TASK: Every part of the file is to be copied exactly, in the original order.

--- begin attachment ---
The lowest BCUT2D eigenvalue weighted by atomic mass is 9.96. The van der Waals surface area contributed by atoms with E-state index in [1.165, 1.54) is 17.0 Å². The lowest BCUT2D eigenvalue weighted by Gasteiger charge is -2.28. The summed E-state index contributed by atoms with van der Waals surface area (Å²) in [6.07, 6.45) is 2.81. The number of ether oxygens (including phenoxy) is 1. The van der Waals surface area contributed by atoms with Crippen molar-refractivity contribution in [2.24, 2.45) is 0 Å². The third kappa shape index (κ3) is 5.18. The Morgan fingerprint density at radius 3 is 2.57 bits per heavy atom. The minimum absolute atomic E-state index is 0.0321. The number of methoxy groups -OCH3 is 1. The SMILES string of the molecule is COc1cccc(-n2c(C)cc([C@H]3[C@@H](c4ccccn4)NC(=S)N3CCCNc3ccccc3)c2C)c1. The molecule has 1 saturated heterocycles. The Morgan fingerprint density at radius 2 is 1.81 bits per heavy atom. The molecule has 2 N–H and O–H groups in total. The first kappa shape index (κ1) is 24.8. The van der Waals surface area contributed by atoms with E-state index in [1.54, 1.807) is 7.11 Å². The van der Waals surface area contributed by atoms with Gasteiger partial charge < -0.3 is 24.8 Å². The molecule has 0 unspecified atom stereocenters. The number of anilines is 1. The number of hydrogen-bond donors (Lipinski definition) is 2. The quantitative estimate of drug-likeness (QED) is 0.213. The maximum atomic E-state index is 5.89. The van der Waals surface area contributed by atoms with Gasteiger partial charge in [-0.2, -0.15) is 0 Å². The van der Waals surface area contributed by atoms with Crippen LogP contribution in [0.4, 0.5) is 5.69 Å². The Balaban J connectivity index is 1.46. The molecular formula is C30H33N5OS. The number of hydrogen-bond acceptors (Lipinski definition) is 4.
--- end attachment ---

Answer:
The lowest BCUT2D eigenvalue weighted by atomic mass is 9.96. The van der Waals surface area contributed by atoms with E-state index in [1.165, 1.54) is 17.0 Å². The lowest BCUT2D eigenvalue weighted by Gasteiger charge is -2.28. The summed E-state index contributed by atoms with van der Waals surface area (Å²) in [6.07, 6.45) is 2.81. The number of ether oxygens (including phenoxy) is 1. The van der Waals surface area contributed by atoms with Crippen molar-refractivity contribution in [2.24, 2.45) is 0 Å². The third kappa shape index (κ3) is 5.18. The Morgan fingerprint density at radius 3 is 2.57 bits per heavy atom. The minimum absolute atomic E-state index is 0.0321. The number of methoxy groups -OCH3 is 1. The SMILES string of the molecule is COc1cccc(-n2c(C)cc([C@H]3[C@@H](c4ccccn4)NC(=S)N3CCCNc3ccccc3)c2C)c1. The molecule has 1 saturated heterocycles. The Morgan fingerprint density at radius 2 is 1.81 bits per heavy atom. The molecule has 2 N–H and O–H groups in total. The first kappa shape index (κ1) is 24.8. The van der Waals surface area contributed by atoms with E-state index in [1.54, 1.807) is 7.11 Å². The van der Waals surface area contributed by atoms with Gasteiger partial charge < -0.3 is 24.8 Å². The molecule has 0 unspecified atom stereocenters. The number of anilines is 1. The number of hydrogen-bond donors (Lipinski definition) is 2. The quantitative estimate of drug-likeness (QED) is 0.213. The maximum atomic E-state index is 5.89. The van der Waals surface area contributed by atoms with Gasteiger partial charge in [-0.2, -0.15) is 0 Å². The van der Waals surface area contributed by atoms with Crippen LogP contribution in [0.4, 0.5) is 5.69 Å². The Balaban J connectivity index is 1.46. The molecular formula is C30H33N5OS. The number of hydrogen-bond acceptors (Lipinski definition) is 4.